Retaliation Claim, Based on Firing Shortly After Complaint About Sexual Harassment, Sufficiently Alleged For Default Judgment Purposes

In U.S. Equal Employment Opportunity Commission v. Key Management Partners, Inc., 2023 WL 4351337 (D.Md. July 5, 2023), the court granted plaintiff’s motion for a default judgment as to plaintiff’s retaliation claim asserted under Title VII of the Civil Rights Act of 1964.

From the decision:

Title VII also prohibits an employer from retaliating against an employee who engages in conduct protected under Title VII, to include complaining about unwanted sexual advances. 42 U.S.C. § 2000e-3(a); Burlington N. & Santa Fe Ry. Co. v. White, 548 U.S. 53, 62-67 (2006). To prevail, the employee must make a prima facie showing that she engaged activity protected under Title VII and subsequently faced an adverse employment action such that a causal connection exists between the two. See Pitter, 735 F. Supp. 2d at 395; see also Strothers v. City of Laurel, Md., 895 F.3d 317, 327-28 (4th Cir. 2018). If a plaintiff establishes a prima facie case, the employer must articulate a non-retaliatory reason for the adverse action. Smith v. CSRA, 12 F.4th 396, 416 (4th Cir. 2021). If the employer makes such a showing, the burden shifts back to the employee to demonstrate that the stated reason for the adverse action is pretextual. Id.

When viewing the Complaint facts as true and most favorably to McKenzie, she engaged in protected activity when she complained to Key Management about Pedro’s sexual advances. ECF No. 1 ¶ 30. See Tinoco v. Thesis Painting, Inc., No. GJH-16-752, 2017 WL 52554, at *8 (D. Md. Jan. 3, 2017). Key Management next fired McKenzie a few short months later, despite her solid work performance for nearly two years. ECF No. 1 ¶¶ 31, 33. See Williams v. Cerberonics, Inc., 871 F.2d 452, 457 (4th Cir. 1989) (finding an employee’s termination within three and a half months of engaging in a protected activity was sufficient to establish a prima facie case of causation); Allen v. Rumsfeld, 273 F. Supp. 2d 695, 708 (D. Md. 2003) (same). This—combined with Pedro’s confessed lie about having fired McKenzie at the behest of USDA, and the total absence of any legitimate ground for her termination—establishes liability. Default judgment shall issue as to the retaliation claim.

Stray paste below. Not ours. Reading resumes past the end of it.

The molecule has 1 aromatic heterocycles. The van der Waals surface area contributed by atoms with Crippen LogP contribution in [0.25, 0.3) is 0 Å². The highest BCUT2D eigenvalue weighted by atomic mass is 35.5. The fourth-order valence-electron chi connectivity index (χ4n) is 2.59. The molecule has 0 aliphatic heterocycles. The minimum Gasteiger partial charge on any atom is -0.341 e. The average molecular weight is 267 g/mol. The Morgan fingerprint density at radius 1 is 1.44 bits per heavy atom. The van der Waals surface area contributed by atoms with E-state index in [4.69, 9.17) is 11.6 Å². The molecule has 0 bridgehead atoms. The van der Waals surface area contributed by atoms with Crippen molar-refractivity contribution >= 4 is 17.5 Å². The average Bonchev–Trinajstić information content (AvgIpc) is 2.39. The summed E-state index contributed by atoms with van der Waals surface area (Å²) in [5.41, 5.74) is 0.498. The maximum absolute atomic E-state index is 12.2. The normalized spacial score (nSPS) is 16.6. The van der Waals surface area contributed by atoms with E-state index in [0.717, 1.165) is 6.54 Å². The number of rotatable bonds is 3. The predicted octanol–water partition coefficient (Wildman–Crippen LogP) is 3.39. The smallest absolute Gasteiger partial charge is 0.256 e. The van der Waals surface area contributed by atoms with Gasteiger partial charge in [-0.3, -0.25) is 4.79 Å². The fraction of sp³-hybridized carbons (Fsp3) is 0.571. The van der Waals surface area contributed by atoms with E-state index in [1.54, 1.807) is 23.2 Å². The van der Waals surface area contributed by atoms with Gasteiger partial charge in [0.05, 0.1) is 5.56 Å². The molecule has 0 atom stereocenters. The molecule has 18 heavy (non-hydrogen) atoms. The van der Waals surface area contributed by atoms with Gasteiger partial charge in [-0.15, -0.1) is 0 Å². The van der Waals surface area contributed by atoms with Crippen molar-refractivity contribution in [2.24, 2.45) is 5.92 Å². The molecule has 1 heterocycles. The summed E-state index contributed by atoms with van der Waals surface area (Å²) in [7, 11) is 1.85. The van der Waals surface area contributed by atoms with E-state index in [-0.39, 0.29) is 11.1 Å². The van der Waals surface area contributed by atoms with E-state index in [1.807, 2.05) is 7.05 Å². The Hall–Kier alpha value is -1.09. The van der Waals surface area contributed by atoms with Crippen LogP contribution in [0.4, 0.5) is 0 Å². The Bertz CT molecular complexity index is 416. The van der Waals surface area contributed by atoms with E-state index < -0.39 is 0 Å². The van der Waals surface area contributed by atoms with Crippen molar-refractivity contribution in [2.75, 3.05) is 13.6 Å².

The court did, however, deny plaintiff’s motion for default judgment as to plaintiff’s sexual harassment claim, finding the alleged conduct “short-lived” and hence not “severe or pervasive.”

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